That, or we want to offer a gameplay experience that’s “Just fun enough” it keeps users inputting more money. AC7 doesn’t let you cop out. There’s an amazing experience to be had that you have to put your honest effort into. It would be to the detriment of the game if you could just fly past a target and lazily push a button while half-paying attention mission after mission. You want to feel like an ace? Then put in some freaking effort. You’ll be amazed at how quickly you progress. Once you do start bringing your skills up you’re treated with a fantastic gameplay loop that feels satisfying on a tactile level but also well earned.

It’s almost sad once you’ve gotten good. I remember feeling sad once I’d gotten good at Tropical Freeze. The first time through many levels Tropical Freeze required a lot of effort and time, I really got to enjoy many of those levels. After 100%ing the game with all the collectables I was able to breeze through entire worlds in a single sitting, levels were only there for a few minutes before I whizzed past them. I remember reflecting on the fact that I’ll never have that feeling again. I missed when I was bad at the game because that was such a different experience. AC7 gives me similar remorse. I’ll never have that feeling back during my first play through where I felt really connected with the missions. Some missions took me more tries than my first kill of Orphan of Kos. Now I dance around the skies swatting bogies with a flourish that make Maverick look like Donald Duck. The entire experience was a journey, but that particular part of the journey I’ll only get to experience once. Non the less, it’s one that I truly appreciated in my life as a gamer.

Going into this type of game I was expecting the standard “America’s in trouble….. here’s some burly men to shoot at stuff” type of story. I played AC6 but didn’t remember a single thing about it. I was pleasantly surprised to find myself plopped in an interesting Anime world. Just like UN squadron it’s 90% real world hardware and 10% over the top near future extravaganza. There are city sized railgun groups, flying fortresses, space elevators.

There’s a ridiculously over the top Anime princess and warring nations that seemed more rounded than one would expect. Unfortunately, while the story isn’t boring in AC7, it’s not good. The setting didn’t develop any complex ideas and kind of spun its wheels for the middle half of the game. Early promises about rounded complex nations and commentary on wartime media coverage petered off before I could finish saying “That’s interesting I wonder where they’re going with that?”. It managed to hold my attention and keep me wondering what was next, but the result was not very meaningful. As plot structure go in this type of game, it’s good enough for what it needs to accomplish and is still much more enjoyable than most other modern military games.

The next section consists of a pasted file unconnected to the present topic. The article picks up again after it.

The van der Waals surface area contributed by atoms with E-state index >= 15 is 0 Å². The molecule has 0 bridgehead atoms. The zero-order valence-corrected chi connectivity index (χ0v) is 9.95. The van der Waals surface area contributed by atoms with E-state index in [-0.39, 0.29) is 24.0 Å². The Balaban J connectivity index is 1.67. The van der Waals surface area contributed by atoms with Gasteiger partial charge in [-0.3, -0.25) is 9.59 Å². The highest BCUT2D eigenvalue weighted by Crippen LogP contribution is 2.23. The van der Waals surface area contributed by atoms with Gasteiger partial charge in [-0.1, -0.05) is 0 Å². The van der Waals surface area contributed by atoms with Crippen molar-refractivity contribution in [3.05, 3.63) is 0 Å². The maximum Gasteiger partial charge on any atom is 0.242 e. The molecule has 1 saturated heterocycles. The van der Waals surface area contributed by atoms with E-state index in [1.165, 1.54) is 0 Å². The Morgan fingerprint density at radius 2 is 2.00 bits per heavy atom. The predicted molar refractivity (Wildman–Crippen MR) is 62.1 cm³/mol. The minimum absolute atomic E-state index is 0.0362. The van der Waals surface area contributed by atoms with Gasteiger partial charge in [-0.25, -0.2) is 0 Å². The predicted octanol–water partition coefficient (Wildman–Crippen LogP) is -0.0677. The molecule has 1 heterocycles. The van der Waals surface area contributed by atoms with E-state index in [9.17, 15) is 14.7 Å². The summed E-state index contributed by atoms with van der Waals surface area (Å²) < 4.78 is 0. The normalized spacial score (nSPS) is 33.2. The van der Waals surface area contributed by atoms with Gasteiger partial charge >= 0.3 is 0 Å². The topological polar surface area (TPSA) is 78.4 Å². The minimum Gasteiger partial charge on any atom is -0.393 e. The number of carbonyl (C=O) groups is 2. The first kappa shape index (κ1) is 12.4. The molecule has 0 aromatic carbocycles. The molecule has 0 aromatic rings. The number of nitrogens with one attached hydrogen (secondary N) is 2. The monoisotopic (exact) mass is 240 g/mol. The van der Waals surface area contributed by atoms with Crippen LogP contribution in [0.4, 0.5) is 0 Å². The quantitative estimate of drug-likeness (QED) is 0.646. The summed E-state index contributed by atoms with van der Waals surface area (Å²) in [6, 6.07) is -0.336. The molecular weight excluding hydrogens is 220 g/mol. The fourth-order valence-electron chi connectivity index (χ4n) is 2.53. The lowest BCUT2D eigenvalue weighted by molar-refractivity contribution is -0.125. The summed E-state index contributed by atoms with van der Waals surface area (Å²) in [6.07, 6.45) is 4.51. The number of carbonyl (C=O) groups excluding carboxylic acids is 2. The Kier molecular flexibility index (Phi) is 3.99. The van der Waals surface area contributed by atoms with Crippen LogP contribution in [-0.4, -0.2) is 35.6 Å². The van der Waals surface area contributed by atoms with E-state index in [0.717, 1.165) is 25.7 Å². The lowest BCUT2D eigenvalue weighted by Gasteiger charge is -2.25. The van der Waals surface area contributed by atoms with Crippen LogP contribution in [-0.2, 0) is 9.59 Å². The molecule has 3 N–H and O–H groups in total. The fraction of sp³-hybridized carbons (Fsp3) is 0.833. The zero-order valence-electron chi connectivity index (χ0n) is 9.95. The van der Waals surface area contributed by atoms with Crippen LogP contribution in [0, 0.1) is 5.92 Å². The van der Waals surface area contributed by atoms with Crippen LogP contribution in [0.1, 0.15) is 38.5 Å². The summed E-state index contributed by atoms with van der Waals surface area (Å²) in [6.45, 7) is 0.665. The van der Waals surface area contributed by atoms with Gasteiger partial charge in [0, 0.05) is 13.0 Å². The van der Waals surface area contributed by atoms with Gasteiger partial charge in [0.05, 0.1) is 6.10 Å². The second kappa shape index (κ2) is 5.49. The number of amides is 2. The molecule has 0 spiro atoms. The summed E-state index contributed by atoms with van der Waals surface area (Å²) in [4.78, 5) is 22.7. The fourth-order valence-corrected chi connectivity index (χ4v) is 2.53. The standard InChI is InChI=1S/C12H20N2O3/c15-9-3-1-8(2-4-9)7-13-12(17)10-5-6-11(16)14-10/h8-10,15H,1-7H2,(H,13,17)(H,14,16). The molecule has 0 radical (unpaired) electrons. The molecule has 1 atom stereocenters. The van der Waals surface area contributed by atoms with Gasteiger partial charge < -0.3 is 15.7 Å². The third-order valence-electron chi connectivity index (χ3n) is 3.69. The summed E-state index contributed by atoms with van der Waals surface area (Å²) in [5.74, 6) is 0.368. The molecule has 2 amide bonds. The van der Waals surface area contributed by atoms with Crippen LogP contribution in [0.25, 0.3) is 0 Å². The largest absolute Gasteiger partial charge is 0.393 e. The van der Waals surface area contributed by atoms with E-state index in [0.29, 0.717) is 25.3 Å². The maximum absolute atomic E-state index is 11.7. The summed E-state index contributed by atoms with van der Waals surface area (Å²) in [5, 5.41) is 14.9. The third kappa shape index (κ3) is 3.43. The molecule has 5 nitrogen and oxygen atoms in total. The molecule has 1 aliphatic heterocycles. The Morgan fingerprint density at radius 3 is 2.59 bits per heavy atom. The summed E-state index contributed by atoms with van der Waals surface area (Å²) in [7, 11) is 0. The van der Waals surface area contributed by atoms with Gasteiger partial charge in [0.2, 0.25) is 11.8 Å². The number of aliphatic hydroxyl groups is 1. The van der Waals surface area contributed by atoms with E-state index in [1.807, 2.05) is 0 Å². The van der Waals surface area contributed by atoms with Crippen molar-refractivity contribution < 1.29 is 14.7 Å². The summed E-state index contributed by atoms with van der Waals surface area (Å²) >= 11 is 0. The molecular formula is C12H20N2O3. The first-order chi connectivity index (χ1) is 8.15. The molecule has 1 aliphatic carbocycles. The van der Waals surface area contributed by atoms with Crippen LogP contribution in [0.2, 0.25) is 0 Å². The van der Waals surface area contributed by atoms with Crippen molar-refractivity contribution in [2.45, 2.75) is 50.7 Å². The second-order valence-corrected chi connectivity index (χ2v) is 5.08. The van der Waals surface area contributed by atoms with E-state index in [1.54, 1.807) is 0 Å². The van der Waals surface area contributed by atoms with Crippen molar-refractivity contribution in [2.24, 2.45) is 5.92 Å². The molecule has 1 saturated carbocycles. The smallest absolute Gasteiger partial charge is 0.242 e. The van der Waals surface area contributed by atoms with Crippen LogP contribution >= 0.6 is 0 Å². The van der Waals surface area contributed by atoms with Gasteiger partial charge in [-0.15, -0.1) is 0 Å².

I could probably gush for five more pages on how this game makes me feel. This is the reason why I game. To experience new things, to enjoy an entertainment medium that is reliant on my inputs through as the controller. So few games give me a fantastically structure challenge that makes me feel like I’m progressing my skills while also progressing through the game itself. I also feel wonderfully lucky that this is a AAA experience in a genre I love that would otherwise be left to the wayside. EA or Activision would never make this game, even if they tried to make a game in this genre it wouldn’t come close to this level of quality. Let’s be real, the aerial combat sim milkshake does not bring all the boys to the yard. But here I am being treated to an incredibly niche experience that I love and no expense was spared with the quality in which it was presented to me.

AC7 is in the running for my game of the year, along with Anno 1800 and hopefully Luigi’s Mansion. Even though Anno 1800 might win out as a better game the year go on, it’s hard to feel so passionate about a game that I had such high expectations for but isn’t even my favorite in the series (That goes to 2070).

Ace Combat 7 was unexpected; it hit me so hard because I was not ready for it. Every now and again I despair at the state of video games but there’s always a year where the industry comes out with a handful of releases that give me hope again. The last few weeks I’ve found myself sitting at work thinking “I wish I could go home and play Ace Combat”. It’s rare as an adult that a game makes me think about it when I’m not playing.

Holding the controller and flying through the air, I’m reminded of that feeling gaming used to give me. Taking the time to look around at gorgeous sunsets and clouds, twirling around in an F22 humming “Highway to the Danger Zone” and shouting “Fox 2!” every time I perform a sweet maneuver for a perfect missile shot brings me a sense of relaxation and peace that you can’t put a price on.


  • Silky smoother aerial combat
  • Varied and unique missions design
  • Gorgeously rendered skies and environments
  • Huge selection of diverse planes that are fantastically detailed and control differently.
  • Difficult in a way that feels incredibly rewarding.
  • No microtransactions or other modern AAA gimmicks. DLC structure feels fair.


  • An interesting setting is wasted with a bland story.
  • Disappointing amount of modding needed to get Ultrawide to work on PC.